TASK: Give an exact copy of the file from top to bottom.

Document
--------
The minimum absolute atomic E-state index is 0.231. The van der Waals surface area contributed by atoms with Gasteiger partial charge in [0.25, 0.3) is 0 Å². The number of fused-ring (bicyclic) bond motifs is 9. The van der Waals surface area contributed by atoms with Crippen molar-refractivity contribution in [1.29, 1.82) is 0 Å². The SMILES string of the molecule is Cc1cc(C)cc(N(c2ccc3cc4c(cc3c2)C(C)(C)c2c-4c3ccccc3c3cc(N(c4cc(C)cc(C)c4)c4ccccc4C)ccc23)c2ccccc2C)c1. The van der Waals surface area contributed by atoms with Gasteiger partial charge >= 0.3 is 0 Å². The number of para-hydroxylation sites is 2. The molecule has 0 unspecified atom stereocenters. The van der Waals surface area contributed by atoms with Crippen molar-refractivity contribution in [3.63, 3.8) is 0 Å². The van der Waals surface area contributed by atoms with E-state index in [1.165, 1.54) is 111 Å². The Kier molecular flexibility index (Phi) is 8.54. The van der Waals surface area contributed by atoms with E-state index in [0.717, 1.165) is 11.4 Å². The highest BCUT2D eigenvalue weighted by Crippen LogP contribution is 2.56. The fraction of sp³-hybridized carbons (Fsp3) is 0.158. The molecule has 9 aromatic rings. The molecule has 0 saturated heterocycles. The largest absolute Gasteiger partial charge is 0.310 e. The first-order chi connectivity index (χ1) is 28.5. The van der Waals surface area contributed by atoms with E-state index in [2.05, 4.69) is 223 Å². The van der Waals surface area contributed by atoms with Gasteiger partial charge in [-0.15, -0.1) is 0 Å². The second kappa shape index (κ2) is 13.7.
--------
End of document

The minimum absolute atomic E-state index is 0.231. The van der Waals surface area contributed by atoms with Gasteiger partial charge in [0.25, 0.3) is 0 Å². The number of fused-ring (bicyclic) bond motifs is 9. The van der Waals surface area contributed by atoms with Crippen molar-refractivity contribution in [1.29, 1.82) is 0 Å². The SMILES string of the molecule is Cc1cc(C)cc(N(c2ccc3cc4c(cc3c2)C(C)(C)c2c-4c3ccccc3c3cc(N(c4cc(C)cc(C)c4)c4ccccc4C)ccc23)c2ccccc2C)c1. The van der Waals surface area contributed by atoms with Gasteiger partial charge >= 0.3 is 0 Å². The number of para-hydroxylation sites is 2. The molecule has 0 unspecified atom stereocenters. The van der Waals surface area contributed by atoms with Crippen molar-refractivity contribution in [3.63, 3.8) is 0 Å². The van der Waals surface area contributed by atoms with E-state index in [1.165, 1.54) is 111 Å². The Kier molecular flexibility index (Phi) is 8.54. The van der Waals surface area contributed by atoms with E-state index in [0.717, 1.165) is 11.4 Å². The highest BCUT2D eigenvalue weighted by Crippen LogP contribution is 2.56. The fraction of sp³-hybridized carbons (Fsp3) is 0.158. The molecule has 9 aromatic rings. The molecule has 0 saturated heterocycles. The largest absolute Gasteiger partial charge is 0.310 e. The first-order chi connectivity index (χ1) is 28.5. The van der Waals surface area contributed by atoms with E-state index in [2.05, 4.69) is 223 Å². The van der Waals surface area contributed by atoms with Gasteiger partial charge in [-0.15, -0.1) is 0 Å². The second kappa shape index (κ2) is 13.7.